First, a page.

Vicki McKenna

You often hear people say, “You have to face your fears.”

Why do I have to face them?

I have a lot of fears. The older I get, the more things I’m afraid of. It’s not fun, but I have come to accept the fact that I probably will not be doing much flying, climbing mountains or jumping off cliffs. My kids do all these things. They have no fear. I say a prayer, wish them good luck, then pour a glass of wine and hope for the best.

The other night, my family watched a movie called “Free Solo.” It’s a documentary about a 33-year-old man who had the hairbrained idea to scale El Capitan — the 3,000-foot-tall granite rock formation in Yosemite — with nothing but his hands and feet. Rock climbers refer to this method of climbing without ropes or any safety equipment as “free soloing.” Why would you do that?!

The opening footage is enough to send you spinning into a full-blown vertigo attack. I had to look away. It was unbearable to watch but I was interested in the story, so I moved to another room and basically listened to the movie.

Alex, the documentary’s main subject, who obviously has something wrong with his brain (and I’m not being mean ... he actually had an MRI done that revealed the part of his brain that registers fear is abnormally small), launched into a speech about how being warm and cozy in life accomplishes nothing. That you have to push yourself to do death-defying things, so you know you’re alive. It’s this line of reasoning that motivated him to take on this extremely dangerous, and in my opinion, dumb, feat.

I don’t know about you, but I like warm and cozy! In fact, I love it! I strive to be warm and cozy. Just because this guy has what could be interpreted as a death wish, doesn’t mean the rest of us are pathetic do-nothings.

We each have our own paths, our own definitions of accomplishment. I think I have done a good job in life. I feel I’ve accomplished some important things, raising a family being one of them. Just because I prefer my cozy couch and a crackling fire, surrounded by my loved ones, over some windy, dangerous precipice, clinging to rocks with a finger and a toe, doesn’t mean I’m a failure. If I died today, I’d die happy and fulfilled.

I would like to be 100 years old, however, and that’s why I don’t take stupid risks like Alex. I don’t need to defy death every second to feel worthy and alive. Furthermore, let’s think about what this guy did to his poor mother and girlfriend. Imagine how they felt. How selfish is it to put them through such a gut-wrenching experience?

The photographers in the documentary were mounted into the wall of El Capitan in various locations so they could film every angle of the treacherous climb. They were secured with plenty of safety equipment, yet were still nervous. Not about being fastened to a sheer rock face, 3,000 feet up, but about how horrifying it’d be if Alex fell to his death on camera. As I listened, I thought, “Hey, there’s a way you can avoid that: Don’t let him do it!”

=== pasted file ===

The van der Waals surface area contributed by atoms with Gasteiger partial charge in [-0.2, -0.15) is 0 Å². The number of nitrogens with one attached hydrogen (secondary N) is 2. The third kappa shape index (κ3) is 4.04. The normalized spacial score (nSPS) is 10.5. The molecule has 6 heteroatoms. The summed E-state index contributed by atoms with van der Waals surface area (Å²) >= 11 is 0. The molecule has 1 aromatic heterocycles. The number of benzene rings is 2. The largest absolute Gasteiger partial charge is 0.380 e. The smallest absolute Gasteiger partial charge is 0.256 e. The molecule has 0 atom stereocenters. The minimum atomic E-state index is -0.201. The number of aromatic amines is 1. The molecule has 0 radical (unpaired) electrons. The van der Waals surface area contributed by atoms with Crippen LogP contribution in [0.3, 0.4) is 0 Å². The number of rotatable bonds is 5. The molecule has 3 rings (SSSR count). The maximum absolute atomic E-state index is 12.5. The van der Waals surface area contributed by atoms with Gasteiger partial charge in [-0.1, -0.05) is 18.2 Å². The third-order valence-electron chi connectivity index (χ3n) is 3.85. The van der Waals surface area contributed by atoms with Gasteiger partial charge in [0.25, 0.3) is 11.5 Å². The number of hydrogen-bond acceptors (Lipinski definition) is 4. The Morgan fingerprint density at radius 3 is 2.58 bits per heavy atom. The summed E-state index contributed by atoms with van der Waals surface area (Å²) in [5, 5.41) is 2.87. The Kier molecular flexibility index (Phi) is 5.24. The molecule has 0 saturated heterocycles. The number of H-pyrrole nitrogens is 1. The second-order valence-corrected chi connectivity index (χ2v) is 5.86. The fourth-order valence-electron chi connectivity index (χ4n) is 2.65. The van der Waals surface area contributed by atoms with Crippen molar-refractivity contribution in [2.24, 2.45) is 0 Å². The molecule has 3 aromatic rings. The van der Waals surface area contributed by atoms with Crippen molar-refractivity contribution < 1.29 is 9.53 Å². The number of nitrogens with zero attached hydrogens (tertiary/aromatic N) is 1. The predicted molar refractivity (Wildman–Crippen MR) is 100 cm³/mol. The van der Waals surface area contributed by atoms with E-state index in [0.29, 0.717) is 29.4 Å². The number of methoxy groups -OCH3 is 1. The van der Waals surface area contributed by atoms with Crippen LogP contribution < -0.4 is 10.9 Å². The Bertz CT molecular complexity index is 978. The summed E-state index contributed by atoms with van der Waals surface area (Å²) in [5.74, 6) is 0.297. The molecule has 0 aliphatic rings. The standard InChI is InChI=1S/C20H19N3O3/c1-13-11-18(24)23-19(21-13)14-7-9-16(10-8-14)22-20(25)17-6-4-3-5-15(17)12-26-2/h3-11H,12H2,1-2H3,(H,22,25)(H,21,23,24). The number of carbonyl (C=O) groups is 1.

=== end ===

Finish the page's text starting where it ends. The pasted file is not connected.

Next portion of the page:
In the movie, Alex talks about his friends who also love the thrill of free-solo climbing, and oh yeah, by the way, they’re dead now. Then he began to describe in vivid detail what would happen to his body should he fall. He had actually researched it! He said his body would literally explode. Hey you idiot, there’s a way you can avoid that gruesome scenario. DON’T DO IT!

I remember the time my kids tried to make me face my triple-threat of fears — heights, elevators and falling — by pressuring me to go on the former “Tower of Terror” ride at Disney California Adventure. This ride simulated being in an elevator at the top of a 10-story hotel, then suddenly free-falling to the bottom. Then you’re hoisted back up to the top again, and you free-fall again. You get to experience this about eight times.

I was the last one to exit the ride. White as a sheet, sweating, and with my legs shaking, I made my way off the ride and then sat down on the floor in a corner, a crumpled mass of jangled nerves. I was emotionally spent, exhausted and traumatized. Pretty sure I was weeping. My kids didn’t care. They left me there on the floor and merrily headed to the gift shop.

So much for facing my fears. Never again. I’ll take warm and cozy and safe and alive over fear any day. Life is dangerous enough; people die every day just doing normal stuff. Why tempt fate?

Dramatic music from the other room signaled the end of the “Free Solo” movie. Alex had triumphed over El Capitan! My kids cheered. Then my son Ryan yelled to me as I sat at the computer, watching kitten videos on YouTube.

“Wow, Mom, you should have watched this. It would have made you face your fears!”

“Nope!” I said, sipping my wine and pulling my fleece blanket around me a little tighter. I’m happy over here, all warm and cozy ...

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